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IN/ 56 /2002

March 31, 2003

Jonathan G. Katz
Securities and Exchange Commission
450 Fifth Street, NW
Washington, DC, USA

Dear Mr. Secretary:

Re: File No. S7-45-02

Proposed Rule: Implementation of Standards of Professional Conduct for Attorneys (Release Nos. 33-8186; 34-47282; IC-25920)

The Japan Federation of Bar Associations (Nihon Bengoshi Rengokai) is a mandatory membership organization of all attorneys registered to practice law in Japan ("Japan Attorneys").

We refer you to our comments and concerns regarding the rules under Section 307 of the Sarbanes-Oxley Act of 2002 set out in our letter to the Commission dated December 14, 2002. We would first like to express our gratitude to the Commission for its efforts to address our concerns by exempting in most cases Japan Attorneys from the application of the Final Rule. However, we continue to have the same concerns in relation to the Commission's proposed rules regarding "noisy withdrawal" and the alternative proposal described in Section III.C. of the Commission's proposals (the "Alternative Proposal"). Because in some cases Japan Attorneys will not be exempt from Section 307 insofar as some would not satisfy the definition of a "non-appearing foreign attorney", we write to express our objection to the Commission's noisy withdrawal proposal and the Alternative Proposal.

We strongly oppose the Commission's noisy withdrawal proposal for the same reasons stated in our December 14 letter. Furthermore, the Alternative Proposal does not offer an acceptable solution. Although, unlike the noisy withdrawal proposal, the Alternative Proposal does not result in a direct conflict with the duty of confidentiality under Article 23 of Chapter IV of the Practicing Attorney Law of Japan, we are still concerned that under the Alternative Proposal an attorney's notice of withdrawal would force the issuer to disclose the circumstances related to such withdrawal to the Commission and thus may, in a minority view, encroach on the duty of confidentiality placed on Japan Attorneys. While we understand that Section 205.6(d) of the Final Rule exempts Japan Attorneys from the requirements of the Final Rule to the extent compliance therewith would be prohibited by Japanese law, under Japanese law, Japan Attorneys would, in a majority view, not be prohibited from notifying an issuer of his or her withdrawal from representing an issuer based on professional considerations. In that event, the issuer is required to report such withdrawal and the circumstances to the Commission and thus the Alternative Proposal may have practically the same effect as the noisy withdrawal proposal to the extent that a client would be disincentivized from consulting freely with its attorney. For these reasons, we respectfully recommend that the Commission not adopt the noisy withdrawal proposal or the Alternative Proposal in the current forms of those rules.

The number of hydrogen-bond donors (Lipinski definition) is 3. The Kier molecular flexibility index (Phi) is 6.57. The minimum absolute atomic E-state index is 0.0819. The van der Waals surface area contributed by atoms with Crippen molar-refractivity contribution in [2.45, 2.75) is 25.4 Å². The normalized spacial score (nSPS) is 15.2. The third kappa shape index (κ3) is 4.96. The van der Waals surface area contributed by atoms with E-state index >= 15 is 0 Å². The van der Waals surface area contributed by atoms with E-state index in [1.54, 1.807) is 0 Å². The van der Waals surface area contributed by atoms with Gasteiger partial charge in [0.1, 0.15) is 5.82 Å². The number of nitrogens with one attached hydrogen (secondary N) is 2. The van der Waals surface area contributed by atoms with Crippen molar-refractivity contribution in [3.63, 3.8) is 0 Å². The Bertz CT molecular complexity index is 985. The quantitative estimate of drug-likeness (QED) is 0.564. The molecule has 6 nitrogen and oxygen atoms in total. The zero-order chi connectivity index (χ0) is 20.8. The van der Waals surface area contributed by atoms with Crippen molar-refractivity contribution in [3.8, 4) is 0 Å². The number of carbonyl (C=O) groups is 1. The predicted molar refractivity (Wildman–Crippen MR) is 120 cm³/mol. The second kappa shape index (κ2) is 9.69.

Should you have any questions concerning this letter, please feel free to contact us, as we would welcome the opportunity to discuss this matter further.


Tohru Motobayashi
Japan Federation of Bar Associations